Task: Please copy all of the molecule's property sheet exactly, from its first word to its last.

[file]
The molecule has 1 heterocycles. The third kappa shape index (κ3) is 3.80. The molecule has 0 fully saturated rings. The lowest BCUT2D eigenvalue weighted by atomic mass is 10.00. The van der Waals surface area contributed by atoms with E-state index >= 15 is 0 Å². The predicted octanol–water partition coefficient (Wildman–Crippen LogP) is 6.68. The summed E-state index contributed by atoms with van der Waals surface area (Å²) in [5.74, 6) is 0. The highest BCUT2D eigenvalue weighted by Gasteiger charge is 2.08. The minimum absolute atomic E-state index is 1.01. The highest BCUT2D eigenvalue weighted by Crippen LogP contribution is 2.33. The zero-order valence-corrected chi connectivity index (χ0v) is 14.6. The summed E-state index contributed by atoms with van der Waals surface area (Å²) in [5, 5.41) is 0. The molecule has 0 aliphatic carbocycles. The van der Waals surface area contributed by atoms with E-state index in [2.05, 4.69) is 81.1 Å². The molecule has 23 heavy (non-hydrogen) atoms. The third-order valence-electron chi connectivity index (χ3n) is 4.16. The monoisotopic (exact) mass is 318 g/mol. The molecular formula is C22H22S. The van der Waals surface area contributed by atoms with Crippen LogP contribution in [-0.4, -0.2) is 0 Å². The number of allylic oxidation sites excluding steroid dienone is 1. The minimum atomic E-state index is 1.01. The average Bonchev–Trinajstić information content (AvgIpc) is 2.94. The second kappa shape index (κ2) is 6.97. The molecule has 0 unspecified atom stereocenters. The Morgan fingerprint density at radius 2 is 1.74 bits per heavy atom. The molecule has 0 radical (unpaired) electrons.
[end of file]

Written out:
The molecule has 1 heterocycles. The third kappa shape index (κ3) is 3.80. The molecule has 0 fully saturated rings. The lowest BCUT2D eigenvalue weighted by atomic mass is 10.00. The van der Waals surface area contributed by atoms with E-state index >= 15 is 0 Å². The predicted octanol–water partition coefficient (Wildman–Crippen LogP) is 6.68. The summed E-state index contributed by atoms with van der Waals surface area (Å²) in [5.74, 6) is 0. The highest BCUT2D eigenvalue weighted by Gasteiger charge is 2.08. The minimum absolute atomic E-state index is 1.01. The highest BCUT2D eigenvalue weighted by Crippen LogP contribution is 2.33. The zero-order valence-corrected chi connectivity index (χ0v) is 14.6. The summed E-state index contributed by atoms with van der Waals surface area (Å²) in [5, 5.41) is 0. The molecule has 0 aliphatic carbocycles. The van der Waals surface area contributed by atoms with E-state index in [2.05, 4.69) is 81.1 Å². The molecule has 23 heavy (non-hydrogen) atoms. The third-order valence-electron chi connectivity index (χ3n) is 4.16. The monoisotopic (exact) mass is 318 g/mol. The molecular formula is C22H22S. The van der Waals surface area contributed by atoms with Crippen LogP contribution in [-0.4, -0.2) is 0 Å². The number of allylic oxidation sites excluding steroid dienone is 1. The minimum atomic E-state index is 1.01. The average Bonchev–Trinajstić information content (AvgIpc) is 2.94. The second kappa shape index (κ2) is 6.97. The molecule has 0 unspecified atom stereocenters. The Morgan fingerprint density at radius 2 is 1.74 bits per heavy atom. The molecule has 0 radical (unpaired) electrons.